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Feb
27

Explorations in Rainy England

The day we landed in England was a complete write-off. Only our youngest managed to sleep on the plane (for less than an hour) the rest of us had not a wink. Our captain had warned us that we would have a very bumpy landing. Winds were over 50 mph for the last half hour of our plane ride which jostled our plane around quite a bit. Being very prone to motion sickness, I did my best to hold down my cookies.

When we finally landed we could not get off the plane.  The crew was having technical difficulties getting the bridge to attach to the plane and we were literally stuck on the plane for about 30 minutes! Our Uncle, who was picking us up at the airport, was beginning to worry that our family had been detained. But passport control was a breeze, we had a very friendly and chatty agent welcome us to England. Then it was straight to our Uncle’s and straight to bed for all of us.

Jet lag only took us two days to get over. That is the fastest we have ever gotten over jet lag. It helps that England is only 8 hours ahead of our time zone. When we go to Thailand the difference is 13 hours which seems to take longer to get used to. The first morning we woke up at 4 am for the day and then PUSHED ourselves to stay up until 8 pm. Then we slept from 8 pm until 10 am and felt right as rain!

We have been busy exploring the city we are staying in, Portsmouth (pronounced Portsmith). It has a huge naval base so many of the activities are related to war. We visited “The Hard” which had some amazing museums and restored ships including the Victory which was the ship that Admiral Nelson died on in the Battle of Trafalgar and the Mary Rose which was a Henry VIII ship found at the bottom of the ocean a few decades ago. It had been underwater for over 400 years and is now on display along with many of the artifacts found with it. We are certainly getting a good dose of British history!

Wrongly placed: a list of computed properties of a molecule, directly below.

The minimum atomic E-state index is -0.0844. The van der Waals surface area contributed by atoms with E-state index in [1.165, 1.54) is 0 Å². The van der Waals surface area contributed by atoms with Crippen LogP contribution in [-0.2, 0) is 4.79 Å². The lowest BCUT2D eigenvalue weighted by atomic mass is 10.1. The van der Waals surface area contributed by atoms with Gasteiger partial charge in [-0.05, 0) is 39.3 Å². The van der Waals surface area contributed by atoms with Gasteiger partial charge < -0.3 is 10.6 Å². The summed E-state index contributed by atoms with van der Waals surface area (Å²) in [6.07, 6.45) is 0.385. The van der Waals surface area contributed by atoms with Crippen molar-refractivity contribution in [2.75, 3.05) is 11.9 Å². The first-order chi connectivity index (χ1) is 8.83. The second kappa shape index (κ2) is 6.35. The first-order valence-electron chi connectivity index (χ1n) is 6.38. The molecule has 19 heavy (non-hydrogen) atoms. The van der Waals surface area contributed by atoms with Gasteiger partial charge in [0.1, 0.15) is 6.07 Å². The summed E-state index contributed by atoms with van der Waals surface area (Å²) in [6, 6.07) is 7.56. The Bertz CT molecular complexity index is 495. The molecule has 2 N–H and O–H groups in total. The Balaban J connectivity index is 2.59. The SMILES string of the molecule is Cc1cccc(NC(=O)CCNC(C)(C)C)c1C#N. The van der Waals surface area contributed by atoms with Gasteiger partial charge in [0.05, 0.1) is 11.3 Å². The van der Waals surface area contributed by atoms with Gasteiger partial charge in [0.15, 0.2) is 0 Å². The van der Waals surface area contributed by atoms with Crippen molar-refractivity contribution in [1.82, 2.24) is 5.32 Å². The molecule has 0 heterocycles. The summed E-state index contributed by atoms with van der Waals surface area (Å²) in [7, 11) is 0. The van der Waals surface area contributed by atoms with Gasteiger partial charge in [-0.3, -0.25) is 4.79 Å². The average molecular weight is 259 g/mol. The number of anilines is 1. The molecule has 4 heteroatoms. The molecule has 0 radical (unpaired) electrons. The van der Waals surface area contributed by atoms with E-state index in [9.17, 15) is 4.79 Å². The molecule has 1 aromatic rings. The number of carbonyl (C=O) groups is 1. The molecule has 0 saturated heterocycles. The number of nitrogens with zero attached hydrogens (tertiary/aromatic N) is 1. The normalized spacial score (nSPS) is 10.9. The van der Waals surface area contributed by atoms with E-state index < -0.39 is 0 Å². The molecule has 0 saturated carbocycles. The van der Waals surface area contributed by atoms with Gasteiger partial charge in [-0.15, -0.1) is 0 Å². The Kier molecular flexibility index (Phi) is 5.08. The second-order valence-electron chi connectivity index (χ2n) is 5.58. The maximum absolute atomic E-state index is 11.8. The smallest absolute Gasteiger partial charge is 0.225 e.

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The Mary Rose

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The Victory

victory1 victory2Our very first castle was Windsor Castle and the queen was in residence at the time of our visit. I like to picture her sipping her cuppa tea, looking out her window and wishing she could join us as our family skipped around the grounds. Unfortunatly, no photography is allowed inside the Castle but just imagine total opulence, gold inlays, jewels, plush carpet, hundreds of paintings and wall hangings, and, my children’s favorite, ornately detailed swords, guns, and armor on display.

Unfortunatly, no photography is allowed inside the Castle but just imagine total opulence, gold inlays, jewels, plush carpet, hundreds of paintings and wall hangings, and, my children’s favorite, ornately detailed swords, guns, and armor on display.

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Another highlight has been going to pubs…with children! Our kids were pretty stoked to be allowed to sit at the bar while they sipped their orange juice. Ha!

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Observations:

  • Even the new buildings look old to us. Everything is built with an old English style. Lots of bricks, details, and steep pitches.
  • The hot and cold faucets on every sink we have seen have been separate. This means that if you want to wash your hands in warm water you need to fill the sink first from both taps.
  • Everything is small. The cars are small. The roads are skinny. The houses are packed together (in the city).
  • The countryside is a patchwork of fields bordered by hedges just like you see in the movies. Quite pretty.

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